Are there any other products where such a transition is possible?  Can you just dump all of your SAP data and move it over to Oracle's CRM solution, or to Salesforce.com?  (Unlikely) How about HR Management system?  (Also unlikely) What about your business accounting data; could you just dump your info from one accounting system to another? (It depends on size of the organization and scale of the system -- for anything over small business size, not readily).



Tuesday, April 17, 2012

MeaningfulUse Stage2 and Smoking Status Vocabulary

At the S&I Framework Face to Face meeting last week, Rich Elmore kept pushing for a value set for smoking status. I had tried to craft one from SNOMED CT and failed, because it seemed to me that there were some missing concepts.  Cecil Lynch (a member of the HL7 Vocabulary Workgroup) succeeded where I had failed (he knows SNOMED CT and vocabulary in general so much better than I do).  He came up with this list which I think is an awesome mapping.  We should all be proposing this value set and SNOMED CT for the exchange of Smoking Status information.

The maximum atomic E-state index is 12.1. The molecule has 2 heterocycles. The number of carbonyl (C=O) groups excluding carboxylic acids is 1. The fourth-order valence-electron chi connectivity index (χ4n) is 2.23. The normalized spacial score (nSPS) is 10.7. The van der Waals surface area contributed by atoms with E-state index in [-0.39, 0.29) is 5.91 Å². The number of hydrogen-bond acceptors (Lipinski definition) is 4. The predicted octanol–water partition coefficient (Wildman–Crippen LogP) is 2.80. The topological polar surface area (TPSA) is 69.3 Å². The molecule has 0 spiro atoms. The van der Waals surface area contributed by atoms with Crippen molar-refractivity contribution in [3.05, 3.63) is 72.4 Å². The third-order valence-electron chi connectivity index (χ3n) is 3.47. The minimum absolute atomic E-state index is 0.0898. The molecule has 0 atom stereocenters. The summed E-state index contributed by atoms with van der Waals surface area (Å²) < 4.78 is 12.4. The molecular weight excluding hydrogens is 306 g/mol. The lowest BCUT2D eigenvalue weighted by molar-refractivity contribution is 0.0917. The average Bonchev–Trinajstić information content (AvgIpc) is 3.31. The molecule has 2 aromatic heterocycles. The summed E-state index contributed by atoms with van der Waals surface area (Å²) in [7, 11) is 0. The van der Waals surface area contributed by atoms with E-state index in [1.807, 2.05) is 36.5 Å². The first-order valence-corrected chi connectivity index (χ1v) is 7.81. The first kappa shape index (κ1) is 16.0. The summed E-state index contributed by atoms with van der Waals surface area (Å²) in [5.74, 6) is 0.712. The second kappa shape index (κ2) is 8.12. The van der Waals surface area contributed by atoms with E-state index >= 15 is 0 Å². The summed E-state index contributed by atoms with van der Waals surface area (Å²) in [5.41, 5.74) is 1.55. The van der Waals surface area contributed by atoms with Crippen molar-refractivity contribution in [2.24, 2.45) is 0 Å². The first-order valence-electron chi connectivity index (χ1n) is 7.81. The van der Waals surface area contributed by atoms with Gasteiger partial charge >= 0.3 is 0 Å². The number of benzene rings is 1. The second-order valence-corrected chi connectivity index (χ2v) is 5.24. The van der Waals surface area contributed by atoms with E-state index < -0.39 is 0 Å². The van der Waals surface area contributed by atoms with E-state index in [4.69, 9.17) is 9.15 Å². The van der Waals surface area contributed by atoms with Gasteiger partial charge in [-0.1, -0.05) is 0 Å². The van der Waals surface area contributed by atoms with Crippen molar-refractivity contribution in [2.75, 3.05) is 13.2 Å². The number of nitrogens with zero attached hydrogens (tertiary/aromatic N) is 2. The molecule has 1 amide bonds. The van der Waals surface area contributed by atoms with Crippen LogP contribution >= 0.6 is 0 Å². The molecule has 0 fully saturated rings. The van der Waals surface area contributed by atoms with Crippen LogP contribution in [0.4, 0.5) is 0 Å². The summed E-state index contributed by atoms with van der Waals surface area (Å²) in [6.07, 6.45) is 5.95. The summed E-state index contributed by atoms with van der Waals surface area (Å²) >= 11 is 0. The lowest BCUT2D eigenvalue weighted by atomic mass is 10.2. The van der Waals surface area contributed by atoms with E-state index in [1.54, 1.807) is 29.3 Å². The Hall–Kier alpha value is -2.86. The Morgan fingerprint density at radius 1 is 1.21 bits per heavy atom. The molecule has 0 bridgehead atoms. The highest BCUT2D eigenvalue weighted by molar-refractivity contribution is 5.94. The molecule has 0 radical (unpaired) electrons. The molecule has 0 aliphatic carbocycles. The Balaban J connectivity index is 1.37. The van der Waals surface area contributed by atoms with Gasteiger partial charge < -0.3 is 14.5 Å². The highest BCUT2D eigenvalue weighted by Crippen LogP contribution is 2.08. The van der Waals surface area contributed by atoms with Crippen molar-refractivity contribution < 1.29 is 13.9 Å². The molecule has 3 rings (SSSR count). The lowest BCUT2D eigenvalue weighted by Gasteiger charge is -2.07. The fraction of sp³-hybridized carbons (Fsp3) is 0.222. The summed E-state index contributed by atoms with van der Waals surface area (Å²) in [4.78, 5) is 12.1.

Thanks Cecil!

   Keith


Text
SNOMED Code
SNOMED Text
Current every day smoker

449868002
Smokes tobacco daily (finding)
Current some day smoker

230059006
Occasional cigarette smoker (finding)
Former smoker

8517006
Ex-smoker (finding)
Never smoker

266919005
Never smoked tobacco (finding)
Smoker, current status unknown

266927001
Tobacco smoking consumption unknown (finding)
Unknown if ever smoked

405746006
current non smoker but past smoking history unknown (finding)

HL7 mHealth Follow Up

This crossed my desk recently. HL7 really wants to be engaged in the mHealth space and is encouraging its members to participate.




HL7 Mobile Health Follow Up

Join us for a Webinar on April 23


Space is limited.
Reserve your Webinar seat now at:
https://www2.gotomeeting.com/register/870359434

HL7 will hold its second Mobile Health Webinar on Monday, April 23, at 3 pm ET.  Chuck Jaffe, HL7’s CEO, and Austin Kreisler, Chair of HL7’s Technical Steering Committee, provide the introductory remarks on process and then will turn the call over to a small group of volunteer leaders who have been working on a draft mission and charter for this proposed new Work Group.  The draft mission and charter statement will be presented for review and comment, and time will be allotted for questions and answers.

Those HL7 members interested and able to attend the call must register using the "Register Now" link above.  You must register for the call to receive the dial in and passcode.  Please refer to the Notes section below for important tips on successfully connecting to this HL7 Webinar.

NOTES: When connecting to GoToWebinar, please remember the following:
• Do not use Skype to access the Webinar audio